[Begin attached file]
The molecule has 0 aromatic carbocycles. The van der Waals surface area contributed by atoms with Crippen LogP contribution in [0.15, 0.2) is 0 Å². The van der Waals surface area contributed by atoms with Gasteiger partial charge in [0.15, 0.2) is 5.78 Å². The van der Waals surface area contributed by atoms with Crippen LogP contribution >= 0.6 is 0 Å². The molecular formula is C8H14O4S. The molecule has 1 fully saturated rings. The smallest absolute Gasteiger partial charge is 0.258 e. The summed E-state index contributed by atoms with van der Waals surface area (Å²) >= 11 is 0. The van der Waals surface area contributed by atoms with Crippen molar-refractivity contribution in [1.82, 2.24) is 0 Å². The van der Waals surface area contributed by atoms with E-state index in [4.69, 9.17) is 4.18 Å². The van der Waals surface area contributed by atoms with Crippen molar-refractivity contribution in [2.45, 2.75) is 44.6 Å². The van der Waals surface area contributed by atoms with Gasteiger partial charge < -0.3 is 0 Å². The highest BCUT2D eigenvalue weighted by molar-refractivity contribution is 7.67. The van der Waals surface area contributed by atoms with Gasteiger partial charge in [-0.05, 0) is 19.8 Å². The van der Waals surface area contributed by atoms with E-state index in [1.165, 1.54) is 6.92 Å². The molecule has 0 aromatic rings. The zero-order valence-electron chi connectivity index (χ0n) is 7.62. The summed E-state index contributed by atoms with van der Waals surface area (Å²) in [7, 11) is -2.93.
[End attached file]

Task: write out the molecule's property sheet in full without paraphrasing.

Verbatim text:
The molecule has 0 aromatic carbocycles. The van der Waals surface area contributed by atoms with Crippen LogP contribution in [0.15, 0.2) is 0 Å². The van der Waals surface area contributed by atoms with Gasteiger partial charge in [0.15, 0.2) is 5.78 Å². The van der Waals surface area contributed by atoms with Crippen LogP contribution >= 0.6 is 0 Å². The molecular formula is C8H14O4S. The molecule has 1 fully saturated rings. The smallest absolute Gasteiger partial charge is 0.258 e. The summed E-state index contributed by atoms with van der Waals surface area (Å²) >= 11 is 0. The van der Waals surface area contributed by atoms with Crippen molar-refractivity contribution in [1.82, 2.24) is 0 Å². The van der Waals surface area contributed by atoms with E-state index in [4.69, 9.17) is 4.18 Å². The van der Waals surface area contributed by atoms with Crippen molar-refractivity contribution in [2.45, 2.75) is 44.6 Å². The van der Waals surface area contributed by atoms with Gasteiger partial charge < -0.3 is 0 Å². The highest BCUT2D eigenvalue weighted by molar-refractivity contribution is 7.67. The van der Waals surface area contributed by atoms with Gasteiger partial charge in [-0.05, 0) is 19.8 Å². The van der Waals surface area contributed by atoms with E-state index in [1.165, 1.54) is 6.92 Å². The molecule has 0 aromatic rings. The zero-order valence-electron chi connectivity index (χ0n) is 7.62. The summed E-state index contributed by atoms with van der Waals surface area (Å²) in [7, 11) is -2.93.